Browse Prior Art Database

Method of Measuring the Latency of a Token-Ring With Microcode

IP.com Disclosure Number: IPCOM000100430D
Original Publication Date: 1990-Apr-01
Included in the Prior Art Database: 2005-Mar-15
Document File: 1 page(s) / 46K

Publishing Venue

IBM

Related People

Geyer, JE: AUTHOR [+3]

Abstract

Disclosed is a method of measuring the ring length or latency of a token-ring through the use of certain calculations made by microcode in a token-ring adapter.

This text was extracted from an ASCII text file.
This is the abbreviated version, containing approximately 61% of the total text.

Method of Measuring the Latency of a Token-Ring With Microcode

       Disclosed is a method of measuring the ring length or
latency of a token-ring through the use of certain calculations made
by microcode in a token-ring adapter.

      The latency of a token-ring is one of the factors affecting its
performance.  The latency of a token-ring, whose adapters do not use
early token release, is the time required for a token or frame to
circulate the ring returning to the point of origin.  The ring
latency is determined by the length of the ring and the number of
stations on the ring.

      The length of a ring can be expressed in bytes when the data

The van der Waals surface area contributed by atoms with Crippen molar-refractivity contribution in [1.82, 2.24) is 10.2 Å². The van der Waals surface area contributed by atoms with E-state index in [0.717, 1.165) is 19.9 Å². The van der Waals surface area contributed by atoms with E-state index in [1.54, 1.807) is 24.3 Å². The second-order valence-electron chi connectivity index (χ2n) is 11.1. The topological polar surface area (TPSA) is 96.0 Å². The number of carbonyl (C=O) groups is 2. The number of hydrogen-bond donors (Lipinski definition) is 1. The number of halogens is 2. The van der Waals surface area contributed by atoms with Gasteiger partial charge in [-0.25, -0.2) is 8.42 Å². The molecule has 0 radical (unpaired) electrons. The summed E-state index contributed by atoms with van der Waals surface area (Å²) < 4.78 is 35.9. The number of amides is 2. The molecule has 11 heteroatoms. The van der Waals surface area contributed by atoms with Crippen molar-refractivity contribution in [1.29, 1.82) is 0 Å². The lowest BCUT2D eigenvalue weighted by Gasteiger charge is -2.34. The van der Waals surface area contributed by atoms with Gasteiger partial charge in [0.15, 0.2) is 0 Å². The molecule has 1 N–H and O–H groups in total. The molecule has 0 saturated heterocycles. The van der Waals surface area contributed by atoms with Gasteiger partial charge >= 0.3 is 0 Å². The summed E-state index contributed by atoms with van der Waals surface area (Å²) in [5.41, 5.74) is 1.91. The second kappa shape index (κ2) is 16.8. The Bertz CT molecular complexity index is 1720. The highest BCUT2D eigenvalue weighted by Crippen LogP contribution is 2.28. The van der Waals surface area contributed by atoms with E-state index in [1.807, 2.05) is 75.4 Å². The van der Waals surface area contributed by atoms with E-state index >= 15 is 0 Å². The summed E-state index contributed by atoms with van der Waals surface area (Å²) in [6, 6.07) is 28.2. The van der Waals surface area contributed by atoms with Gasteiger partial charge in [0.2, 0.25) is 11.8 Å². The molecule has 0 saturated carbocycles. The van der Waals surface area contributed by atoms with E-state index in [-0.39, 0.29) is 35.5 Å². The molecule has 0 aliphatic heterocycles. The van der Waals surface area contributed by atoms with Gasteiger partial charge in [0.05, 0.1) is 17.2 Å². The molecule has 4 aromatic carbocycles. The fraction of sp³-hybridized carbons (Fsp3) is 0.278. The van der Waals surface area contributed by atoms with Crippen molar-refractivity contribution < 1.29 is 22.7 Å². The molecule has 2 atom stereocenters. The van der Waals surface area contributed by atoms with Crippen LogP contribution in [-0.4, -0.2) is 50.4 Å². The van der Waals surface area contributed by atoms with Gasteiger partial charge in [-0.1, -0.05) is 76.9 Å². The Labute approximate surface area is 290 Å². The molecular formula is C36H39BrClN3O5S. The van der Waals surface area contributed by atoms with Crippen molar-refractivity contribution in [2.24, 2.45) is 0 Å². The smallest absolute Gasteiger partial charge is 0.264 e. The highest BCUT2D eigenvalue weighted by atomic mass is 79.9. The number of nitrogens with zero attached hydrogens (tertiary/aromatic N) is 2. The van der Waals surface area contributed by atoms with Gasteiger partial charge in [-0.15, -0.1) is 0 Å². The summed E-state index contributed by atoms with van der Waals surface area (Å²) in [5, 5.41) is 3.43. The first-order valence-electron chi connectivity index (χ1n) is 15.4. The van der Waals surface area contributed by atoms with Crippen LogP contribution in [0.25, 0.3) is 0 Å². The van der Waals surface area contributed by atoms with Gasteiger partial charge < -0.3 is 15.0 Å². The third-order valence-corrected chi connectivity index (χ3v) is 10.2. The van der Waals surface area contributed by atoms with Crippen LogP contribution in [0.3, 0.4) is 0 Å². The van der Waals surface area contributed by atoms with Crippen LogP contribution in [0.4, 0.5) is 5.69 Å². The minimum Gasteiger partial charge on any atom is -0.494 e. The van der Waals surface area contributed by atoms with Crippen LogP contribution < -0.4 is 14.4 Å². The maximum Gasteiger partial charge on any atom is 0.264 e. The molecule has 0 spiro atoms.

rate of the ring and the length of time required for a token to
circulate around the ring are known.  On this type of ring, there is
only one token or one frame circulating the ring at a time.  Hence, a
frame that is shorter than the length of the ring occupies the ring
for as long a time as a frame whose length is exactly equal to the
length of the ring.  Thus, to calculate the utilization of the
token-ring, one must count the total number of bytes in messages plus
the number of bytes in latency due to the transmission of frames
shorter than the ring divided by the possible number of bytes in the
measured time interval.

      In order to measure the ring length or latency, one measures
the time interval between the transmission of the end of frame and
the receipt of the end of the frame.  To do this, a mic...